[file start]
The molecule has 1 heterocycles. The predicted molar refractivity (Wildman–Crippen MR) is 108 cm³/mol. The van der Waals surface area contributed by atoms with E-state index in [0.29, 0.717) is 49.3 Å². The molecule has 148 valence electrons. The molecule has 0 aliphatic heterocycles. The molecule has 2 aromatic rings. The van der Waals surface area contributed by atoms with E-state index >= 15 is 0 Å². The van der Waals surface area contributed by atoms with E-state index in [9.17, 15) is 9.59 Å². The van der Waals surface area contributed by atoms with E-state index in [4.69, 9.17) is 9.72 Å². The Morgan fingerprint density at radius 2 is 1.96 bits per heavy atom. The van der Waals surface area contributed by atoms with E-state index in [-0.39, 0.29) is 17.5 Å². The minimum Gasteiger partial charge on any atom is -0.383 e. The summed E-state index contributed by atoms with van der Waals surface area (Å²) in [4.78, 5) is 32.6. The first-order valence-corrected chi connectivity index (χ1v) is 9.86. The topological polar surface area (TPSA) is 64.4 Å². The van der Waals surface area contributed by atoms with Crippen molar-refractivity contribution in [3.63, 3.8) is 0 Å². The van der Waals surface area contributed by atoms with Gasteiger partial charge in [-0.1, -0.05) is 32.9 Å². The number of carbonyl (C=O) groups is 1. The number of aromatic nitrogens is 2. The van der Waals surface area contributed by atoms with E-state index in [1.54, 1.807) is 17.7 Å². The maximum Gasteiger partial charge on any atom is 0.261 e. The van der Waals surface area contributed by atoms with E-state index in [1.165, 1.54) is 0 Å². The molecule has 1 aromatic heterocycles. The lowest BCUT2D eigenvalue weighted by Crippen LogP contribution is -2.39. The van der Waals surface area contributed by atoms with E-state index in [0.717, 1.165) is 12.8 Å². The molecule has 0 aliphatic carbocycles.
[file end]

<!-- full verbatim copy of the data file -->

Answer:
The molecule has 1 heterocycles. The predicted molar refractivity (Wildman–Crippen MR) is 108 cm³/mol. The van der Waals surface area contributed by atoms with E-state index in [0.29, 0.717) is 49.3 Å². The molecule has 148 valence electrons. The molecule has 0 aliphatic heterocycles. The molecule has 2 aromatic rings. The van der Waals surface area contributed by atoms with E-state index >= 15 is 0 Å². The van der Waals surface area contributed by atoms with E-state index in [9.17, 15) is 9.59 Å². The van der Waals surface area contributed by atoms with E-state index in [4.69, 9.17) is 9.72 Å². The Morgan fingerprint density at radius 2 is 1.96 bits per heavy atom. The van der Waals surface area contributed by atoms with E-state index in [-0.39, 0.29) is 17.5 Å². The minimum Gasteiger partial charge on any atom is -0.383 e. The summed E-state index contributed by atoms with van der Waals surface area (Å²) in [4.78, 5) is 32.6. The first-order valence-corrected chi connectivity index (χ1v) is 9.86. The topological polar surface area (TPSA) is 64.4 Å². The van der Waals surface area contributed by atoms with Crippen molar-refractivity contribution in [3.63, 3.8) is 0 Å². The van der Waals surface area contributed by atoms with Gasteiger partial charge in [-0.1, -0.05) is 32.9 Å². The number of carbonyl (C=O) groups is 1. The number of aromatic nitrogens is 2. The van der Waals surface area contributed by atoms with E-state index in [1.54, 1.807) is 17.7 Å². The maximum Gasteiger partial charge on any atom is 0.261 e. The van der Waals surface area contributed by atoms with E-state index in [1.165, 1.54) is 0 Å². The molecule has 1 aromatic heterocycles. The lowest BCUT2D eigenvalue weighted by Crippen LogP contribution is -2.39. The van der Waals surface area contributed by atoms with E-state index in [0.717, 1.165) is 12.8 Å². The molecule has 0 aliphatic carbocycles.